Saturday, May 12, 2007

Attack of the killer jellies!

Eight to ten days after the full moon, box jellyfish descend upon Oahu's beaches, threatening Hanauma Bay and Waikiki tourists with their stinging nematocysts. One species, the sea wasp (Chironex fleckeri), is:

"claimed to be the most venomous marine animal known," according to the Australian Institute of Marine Science. They state that it causes excruciating pain to humans, often followed by death, sometimes within two or three minutes, and that the chance of survival if stung while swimming alone is "virtually zero."

The body of Chironex is the size of a basketball.

Luckily, here in Hawaii, we have the Carybdea alata and Carybdea rastonii species. They're not so big (less than 6") and not so bad (only cause anaphylactic shock in the lucky individuals allergic to their venom) as their relatives in Australia. One of the ladies in my department, Angel Yanagihara studies their venom and goes on regular collection trips in the middle of the special "8th night".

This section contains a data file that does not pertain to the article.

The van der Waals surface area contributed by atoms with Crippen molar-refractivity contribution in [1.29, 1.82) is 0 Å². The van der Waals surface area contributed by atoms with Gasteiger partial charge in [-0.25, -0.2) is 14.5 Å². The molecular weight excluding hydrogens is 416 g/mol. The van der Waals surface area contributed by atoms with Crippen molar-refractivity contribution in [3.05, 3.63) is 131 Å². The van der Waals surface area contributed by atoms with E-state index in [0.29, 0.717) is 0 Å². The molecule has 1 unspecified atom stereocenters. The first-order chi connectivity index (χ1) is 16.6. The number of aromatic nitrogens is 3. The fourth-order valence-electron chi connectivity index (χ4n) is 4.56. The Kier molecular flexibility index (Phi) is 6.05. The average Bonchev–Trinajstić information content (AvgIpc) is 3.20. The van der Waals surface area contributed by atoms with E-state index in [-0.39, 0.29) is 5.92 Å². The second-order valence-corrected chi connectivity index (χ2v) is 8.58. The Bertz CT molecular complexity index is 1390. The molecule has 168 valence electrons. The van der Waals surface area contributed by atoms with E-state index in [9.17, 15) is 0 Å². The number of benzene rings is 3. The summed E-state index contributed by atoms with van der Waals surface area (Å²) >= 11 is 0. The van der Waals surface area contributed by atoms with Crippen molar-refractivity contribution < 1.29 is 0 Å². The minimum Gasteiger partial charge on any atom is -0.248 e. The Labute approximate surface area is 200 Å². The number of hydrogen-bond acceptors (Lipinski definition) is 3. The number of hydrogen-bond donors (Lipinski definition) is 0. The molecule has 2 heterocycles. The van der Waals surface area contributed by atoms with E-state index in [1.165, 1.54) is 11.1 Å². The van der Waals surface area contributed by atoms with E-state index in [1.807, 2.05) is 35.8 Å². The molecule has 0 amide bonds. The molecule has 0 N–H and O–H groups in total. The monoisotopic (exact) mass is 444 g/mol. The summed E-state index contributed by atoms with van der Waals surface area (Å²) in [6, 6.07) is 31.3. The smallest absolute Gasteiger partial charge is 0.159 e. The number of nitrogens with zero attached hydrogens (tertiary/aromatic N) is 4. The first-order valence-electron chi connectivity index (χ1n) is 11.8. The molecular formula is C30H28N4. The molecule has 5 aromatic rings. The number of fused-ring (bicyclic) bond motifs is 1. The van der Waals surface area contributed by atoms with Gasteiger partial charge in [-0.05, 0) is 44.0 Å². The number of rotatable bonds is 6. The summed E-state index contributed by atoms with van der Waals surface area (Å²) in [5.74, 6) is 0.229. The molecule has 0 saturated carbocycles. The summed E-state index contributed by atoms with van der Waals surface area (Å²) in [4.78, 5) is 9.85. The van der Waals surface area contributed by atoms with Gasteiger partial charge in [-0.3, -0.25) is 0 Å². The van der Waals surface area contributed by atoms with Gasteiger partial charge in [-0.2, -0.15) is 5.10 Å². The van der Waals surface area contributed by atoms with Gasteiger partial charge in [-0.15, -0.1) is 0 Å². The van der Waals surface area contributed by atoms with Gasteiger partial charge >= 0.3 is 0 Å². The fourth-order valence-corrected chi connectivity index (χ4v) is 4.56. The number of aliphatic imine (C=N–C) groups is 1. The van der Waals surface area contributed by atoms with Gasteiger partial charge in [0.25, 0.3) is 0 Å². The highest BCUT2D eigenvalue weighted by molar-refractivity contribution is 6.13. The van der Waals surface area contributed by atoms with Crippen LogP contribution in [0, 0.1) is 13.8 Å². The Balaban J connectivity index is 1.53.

I would also like to comment about the figure the author of the Wikipedia article chose for the box jellyfish. It is a drawing by Ernst Haeckel, my new favorite scientific rebel who apparently made up some data to support his pet hypotheses. A case of artistic license, maybe? Some of his famous "fakes" were included in the embryo drawings, shown here in Romanes's 1892 version where the background has been changed to white from black:

He later admited that 6-8% of the images may have been "falsified" (translated).

Tomorrow, we plan on going to the North shore to snorkel Shark's Cove. The jellyfish are not so prevalent up there, so we should be fine. I am more worried about riding up there on the back of Megan's motorcycle. An hour and a half on a cruiser. I can't wait...

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